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Historical Romance Writers Dishing the Dirt on Research

14 March 2016

Documenting Shakespeare -- Word by Word

As a classically trained actress who has a strong background in the Shakespearean canon, with years of experience as both performer and scholar dissecting the nuances of individual roles as well as entire texts, I remain an unashamed Stratfordian. Which means that I believe Shakespeare wrote Shakespeare. Not Francis Bacon. Not the Earl of Oxford. Not Amelia Bassano, daughter of a Jewish Venetian courtier (though that would be really cool; and I know there are a few good historical novels in that idea). And not your great aunt Lula.


Yet historians, academics, theatre directors, and armchair time travelers alike continue to debate whether the Bard's oeuvre is just too damn brilliant to  be attributed to a nearly unlettered (except that he wasn't: he had rather a comprehensive education for a youth at the time) guy -- who came from nothing (except that he didn't: his father was not just a glover -- he was an alderman, quite a respected local office).

These disputes may soon be settled, via the Folger Shakespeare Library in Washington D.C.

Since the year 2000, Dr. Heather Wolfe, a multi-degreed expert in paleography, the study of historical, handwriting, has been working on SHAKESPEARE DOCUMENTED, a project at the Folger that transcribes every contemporary (to his era) mention of William Shakespeare.  Shakespeare Documented will digitize and post online every known reference to Shakespeare and his family written in and around his lifetime, resulting in a treasure chest of information that will be a phenomenal boon to scholars, historians, and performers the world over.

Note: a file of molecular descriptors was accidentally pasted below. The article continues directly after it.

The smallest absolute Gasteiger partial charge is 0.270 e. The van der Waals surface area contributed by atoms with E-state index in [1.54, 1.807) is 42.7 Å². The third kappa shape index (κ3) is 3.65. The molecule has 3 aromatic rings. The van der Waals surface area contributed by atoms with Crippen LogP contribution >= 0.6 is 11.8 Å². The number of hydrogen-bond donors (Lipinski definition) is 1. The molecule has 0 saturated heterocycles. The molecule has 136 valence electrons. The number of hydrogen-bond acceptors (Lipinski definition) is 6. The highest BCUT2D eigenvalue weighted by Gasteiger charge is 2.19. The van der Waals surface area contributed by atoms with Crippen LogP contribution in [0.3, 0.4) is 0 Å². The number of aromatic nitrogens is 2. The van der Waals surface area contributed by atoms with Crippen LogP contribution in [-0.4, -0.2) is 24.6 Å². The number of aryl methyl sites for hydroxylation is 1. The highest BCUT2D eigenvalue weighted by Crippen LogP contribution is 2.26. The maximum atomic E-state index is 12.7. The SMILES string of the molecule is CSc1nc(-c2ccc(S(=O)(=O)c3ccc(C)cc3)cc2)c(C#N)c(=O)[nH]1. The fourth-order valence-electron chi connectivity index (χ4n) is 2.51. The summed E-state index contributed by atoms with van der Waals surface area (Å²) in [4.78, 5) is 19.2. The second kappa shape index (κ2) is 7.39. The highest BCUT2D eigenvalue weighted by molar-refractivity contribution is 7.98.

None of Shakespeare's plays exist in autograph (handwritten) form; only typset published versions are extant. However, scholars believe that there are three pages he wrote to revise a play by Anthony Munday and Henry Chettle. The penmanship is known as "secretary hand," a style of cursive common in 16th and 17th c. England.

Dr. Wolfe is an expert at deciphering secretary hand. At the Bodleian Library in Oxford, she transcribed a 1611 account written by the astrologer Simon Forman, who recorded his impressions of four plays he'd seen at the Globe. Forman's impressions are currently the most detailed eyewitness account of an audience member of Shakespeare's era.

On May 15, 1611, Forman saw THE WINTER'S TALE, Shakespeare's dark fantasy/romance, which explores the evils of jealousy.  Citing Autolycus, the peddler who tricks people out of money, Forman wrote, "Beware of trusting feigned beggars and fawning felons." For decades, scholars, misreading Forman's handwriting, believed he had written the word "fellows," and academic texts continued to print the error. But after careful study of the "secretary hand," Dr. Wolfe concluded, and colleagues agreed, that the word was "felons," which is a more accurate description of the character of Autolycus,

Bust of Foscarini

Another of Dr. Wolfe's major discoveries is a document referencing the playgoing habits of the Venetian ambassador to England, Antonio diNicolo Foscarini (who evidently saw more than one performance of PERICLES) -- incognito. In 1616, the year of Shakespeare's death, Foscarini was placed on trial in Venice.  His crimes: conversion to Protestantism, being a drunkard, a womanizer, and a theatregoer. In the original trial deposition (now in the Venice State archives) Foscarini's interpreteter stated "I believe he went twice or three times, but I never went with him, because he would go in private, thinking no one would recognize him."


Shakespeare's gravestone


Where do you weigh in? Do you think Shakespeare wrote Shakespeare?

1 Comments:

Blogger PK the Bookeemonster said...

Stratfordian. Absolutely.

1:06 PM  

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